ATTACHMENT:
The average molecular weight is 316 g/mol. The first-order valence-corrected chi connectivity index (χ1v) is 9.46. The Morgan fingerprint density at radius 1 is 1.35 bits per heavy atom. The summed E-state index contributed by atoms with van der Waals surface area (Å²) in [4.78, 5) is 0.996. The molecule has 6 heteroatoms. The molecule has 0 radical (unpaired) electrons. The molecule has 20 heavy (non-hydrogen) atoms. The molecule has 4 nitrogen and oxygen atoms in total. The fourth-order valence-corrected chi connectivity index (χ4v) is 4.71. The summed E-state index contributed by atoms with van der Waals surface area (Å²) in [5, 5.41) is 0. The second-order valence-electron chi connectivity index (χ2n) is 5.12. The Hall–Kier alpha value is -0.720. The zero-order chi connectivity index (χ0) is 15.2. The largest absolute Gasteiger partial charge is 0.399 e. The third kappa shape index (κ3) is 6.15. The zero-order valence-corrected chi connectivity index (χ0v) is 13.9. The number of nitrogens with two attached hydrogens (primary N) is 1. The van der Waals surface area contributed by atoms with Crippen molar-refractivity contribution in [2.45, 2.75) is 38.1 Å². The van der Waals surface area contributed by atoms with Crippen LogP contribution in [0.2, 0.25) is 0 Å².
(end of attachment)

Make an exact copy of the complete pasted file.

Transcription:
The average molecular weight is 316 g/mol. The first-order valence-corrected chi connectivity index (χ1v) is 9.46. The Morgan fingerprint density at radius 1 is 1.35 bits per heavy atom. The summed E-state index contributed by atoms with van der Waals surface area (Å²) in [4.78, 5) is 0.996. The molecule has 6 heteroatoms. The molecule has 0 radical (unpaired) electrons. The molecule has 20 heavy (non-hydrogen) atoms. The molecule has 4 nitrogen and oxygen atoms in total. The fourth-order valence-corrected chi connectivity index (χ4v) is 4.71. The summed E-state index contributed by atoms with van der Waals surface area (Å²) in [5, 5.41) is 0. The second-order valence-electron chi connectivity index (χ2n) is 5.12. The Hall–Kier alpha value is -0.720. The zero-order chi connectivity index (χ0) is 15.2. The largest absolute Gasteiger partial charge is 0.399 e. The third kappa shape index (κ3) is 6.15. The zero-order valence-corrected chi connectivity index (χ0v) is 13.9. The number of nitrogens with two attached hydrogens (primary N) is 1. The van der Waals surface area contributed by atoms with Crippen molar-refractivity contribution in [2.45, 2.75) is 38.1 Å². The van der Waals surface area contributed by atoms with Crippen LogP contribution in [0.2, 0.25) is 0 Å².